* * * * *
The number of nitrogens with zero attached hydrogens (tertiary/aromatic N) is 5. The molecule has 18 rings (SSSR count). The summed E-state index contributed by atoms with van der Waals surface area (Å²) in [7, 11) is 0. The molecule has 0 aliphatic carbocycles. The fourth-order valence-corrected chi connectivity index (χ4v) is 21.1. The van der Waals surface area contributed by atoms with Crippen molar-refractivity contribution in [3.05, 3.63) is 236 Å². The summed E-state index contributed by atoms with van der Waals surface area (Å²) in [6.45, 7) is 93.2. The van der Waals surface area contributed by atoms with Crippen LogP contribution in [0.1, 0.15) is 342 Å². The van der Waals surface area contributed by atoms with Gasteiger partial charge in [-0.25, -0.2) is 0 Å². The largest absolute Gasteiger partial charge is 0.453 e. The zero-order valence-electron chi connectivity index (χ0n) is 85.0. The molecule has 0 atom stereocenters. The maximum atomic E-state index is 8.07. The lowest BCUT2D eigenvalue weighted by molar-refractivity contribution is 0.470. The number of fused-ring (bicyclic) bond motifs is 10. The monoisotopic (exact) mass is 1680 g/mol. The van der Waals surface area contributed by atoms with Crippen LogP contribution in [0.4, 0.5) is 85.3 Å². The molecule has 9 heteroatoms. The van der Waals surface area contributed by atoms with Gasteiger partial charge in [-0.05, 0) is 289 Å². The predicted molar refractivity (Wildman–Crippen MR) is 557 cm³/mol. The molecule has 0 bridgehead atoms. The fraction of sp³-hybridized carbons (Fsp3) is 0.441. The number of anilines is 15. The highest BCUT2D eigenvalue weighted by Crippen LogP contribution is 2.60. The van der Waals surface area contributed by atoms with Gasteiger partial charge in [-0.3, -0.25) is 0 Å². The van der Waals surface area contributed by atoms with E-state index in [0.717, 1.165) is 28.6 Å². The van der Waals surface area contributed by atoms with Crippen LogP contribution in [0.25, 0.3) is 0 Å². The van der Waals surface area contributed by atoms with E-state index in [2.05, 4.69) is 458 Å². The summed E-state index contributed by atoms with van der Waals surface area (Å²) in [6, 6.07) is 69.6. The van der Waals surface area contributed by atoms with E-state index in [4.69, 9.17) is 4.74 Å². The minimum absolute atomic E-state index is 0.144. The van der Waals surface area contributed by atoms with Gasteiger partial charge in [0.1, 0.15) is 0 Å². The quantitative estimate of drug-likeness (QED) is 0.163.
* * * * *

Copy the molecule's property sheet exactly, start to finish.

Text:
The number of nitrogens with zero attached hydrogens (tertiary/aromatic N) is 5. The molecule has 18 rings (SSSR count). The summed E-state index contributed by atoms with van der Waals surface area (Å²) in [7, 11) is 0. The molecule has 0 aliphatic carbocycles. The fourth-order valence-corrected chi connectivity index (χ4v) is 21.1. The van der Waals surface area contributed by atoms with Crippen molar-refractivity contribution in [3.05, 3.63) is 236 Å². The summed E-state index contributed by atoms with van der Waals surface area (Å²) in [6.45, 7) is 93.2. The van der Waals surface area contributed by atoms with Crippen LogP contribution in [0.1, 0.15) is 342 Å². The van der Waals surface area contributed by atoms with Gasteiger partial charge in [-0.25, -0.2) is 0 Å². The largest absolute Gasteiger partial charge is 0.453 e. The zero-order valence-electron chi connectivity index (χ0n) is 85.0. The molecule has 0 atom stereocenters. The maximum atomic E-state index is 8.07. The lowest BCUT2D eigenvalue weighted by molar-refractivity contribution is 0.470. The number of fused-ring (bicyclic) bond motifs is 10. The monoisotopic (exact) mass is 1680 g/mol. The van der Waals surface area contributed by atoms with Crippen LogP contribution in [0.4, 0.5) is 85.3 Å². The molecule has 9 heteroatoms. The van der Waals surface area contributed by atoms with Gasteiger partial charge in [-0.05, 0) is 289 Å². The predicted molar refractivity (Wildman–Crippen MR) is 557 cm³/mol. The molecule has 0 bridgehead atoms. The fraction of sp³-hybridized carbons (Fsp3) is 0.441. The number of anilines is 15. The highest BCUT2D eigenvalue weighted by Crippen LogP contribution is 2.60. The van der Waals surface area contributed by atoms with Gasteiger partial charge in [-0.3, -0.25) is 0 Å². The van der Waals surface area contributed by atoms with E-state index in [0.717, 1.165) is 28.6 Å². The van der Waals surface area contributed by atoms with Crippen LogP contribution in [0.25, 0.3) is 0 Å². The van der Waals surface area contributed by atoms with E-state index in [2.05, 4.69) is 458 Å². The summed E-state index contributed by atoms with van der Waals surface area (Å²) in [6, 6.07) is 69.6. The van der Waals surface area contributed by atoms with E-state index in [4.69, 9.17) is 4.74 Å². The minimum absolute atomic E-state index is 0.144. The van der Waals surface area contributed by atoms with Gasteiger partial charge in [0.1, 0.15) is 0 Å². The quantitative estimate of drug-likeness (QED) is 0.163.